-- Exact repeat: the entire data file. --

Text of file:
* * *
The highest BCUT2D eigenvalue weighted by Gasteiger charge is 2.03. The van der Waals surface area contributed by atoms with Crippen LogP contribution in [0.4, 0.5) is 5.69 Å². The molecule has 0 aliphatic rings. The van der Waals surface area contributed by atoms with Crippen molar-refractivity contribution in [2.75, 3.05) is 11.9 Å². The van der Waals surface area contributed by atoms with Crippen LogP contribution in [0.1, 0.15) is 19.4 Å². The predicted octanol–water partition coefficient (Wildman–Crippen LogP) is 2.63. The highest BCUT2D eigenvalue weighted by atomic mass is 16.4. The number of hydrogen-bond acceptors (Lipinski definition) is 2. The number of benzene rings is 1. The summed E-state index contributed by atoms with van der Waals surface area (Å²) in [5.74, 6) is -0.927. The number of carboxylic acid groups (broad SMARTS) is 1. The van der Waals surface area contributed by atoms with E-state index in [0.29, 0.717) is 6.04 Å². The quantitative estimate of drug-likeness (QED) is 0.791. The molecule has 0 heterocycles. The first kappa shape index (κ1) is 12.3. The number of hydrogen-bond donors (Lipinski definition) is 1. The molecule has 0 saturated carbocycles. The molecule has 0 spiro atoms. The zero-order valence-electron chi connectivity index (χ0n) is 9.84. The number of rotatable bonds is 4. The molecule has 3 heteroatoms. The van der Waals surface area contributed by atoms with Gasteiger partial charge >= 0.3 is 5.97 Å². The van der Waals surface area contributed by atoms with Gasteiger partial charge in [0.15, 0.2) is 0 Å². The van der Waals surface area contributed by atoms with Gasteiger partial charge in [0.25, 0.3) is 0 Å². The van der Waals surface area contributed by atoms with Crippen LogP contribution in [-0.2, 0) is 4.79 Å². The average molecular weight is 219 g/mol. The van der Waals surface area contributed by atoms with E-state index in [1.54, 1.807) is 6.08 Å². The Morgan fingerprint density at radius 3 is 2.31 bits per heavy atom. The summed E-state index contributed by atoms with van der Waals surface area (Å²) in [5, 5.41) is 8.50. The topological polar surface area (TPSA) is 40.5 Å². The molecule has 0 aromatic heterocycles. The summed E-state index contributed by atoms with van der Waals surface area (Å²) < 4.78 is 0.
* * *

The highest BCUT2D eigenvalue weighted by Gasteiger charge is 2.03. The van der Waals surface area contributed by atoms with Crippen LogP contribution in [0.4, 0.5) is 5.69 Å². The molecule has 0 aliphatic rings. The van der Waals surface area contributed by atoms with Crippen molar-refractivity contribution in [2.75, 3.05) is 11.9 Å². The van der Waals surface area contributed by atoms with Crippen LogP contribution in [0.1, 0.15) is 19.4 Å². The predicted octanol–water partition coefficient (Wildman–Crippen LogP) is 2.63. The highest BCUT2D eigenvalue weighted by atomic mass is 16.4. The number of hydrogen-bond acceptors (Lipinski definition) is 2. The number of benzene rings is 1. The summed E-state index contributed by atoms with van der Waals surface area (Å²) in [5.74, 6) is -0.927. The number of carboxylic acid groups (broad SMARTS) is 1. The van der Waals surface area contributed by atoms with E-state index in [0.29, 0.717) is 6.04 Å². The quantitative estimate of drug-likeness (QED) is 0.791. The molecule has 0 heterocycles. The first kappa shape index (κ1) is 12.3. The number of hydrogen-bond donors (Lipinski definition) is 1. The molecule has 0 saturated carbocycles. The molecule has 0 spiro atoms. The zero-order valence-electron chi connectivity index (χ0n) is 9.84. The number of rotatable bonds is 4. The molecule has 3 heteroatoms. The van der Waals surface area contributed by atoms with Gasteiger partial charge >= 0.3 is 5.97 Å². The van der Waals surface area contributed by atoms with Gasteiger partial charge in [0.15, 0.2) is 0 Å². The van der Waals surface area contributed by atoms with Gasteiger partial charge in [0.25, 0.3) is 0 Å². The van der Waals surface area contributed by atoms with Crippen LogP contribution in [-0.2, 0) is 4.79 Å². The average molecular weight is 219 g/mol. The van der Waals surface area contributed by atoms with E-state index in [1.54, 1.807) is 6.08 Å². The Morgan fingerprint density at radius 3 is 2.31 bits per heavy atom. The summed E-state index contributed by atoms with van der Waals surface area (Å²) in [5, 5.41) is 8.50. The topological polar surface area (TPSA) is 40.5 Å². The molecule has 0 aromatic heterocycles. The summed E-state index contributed by atoms with van der Waals surface area (Å²) < 4.78 is 0.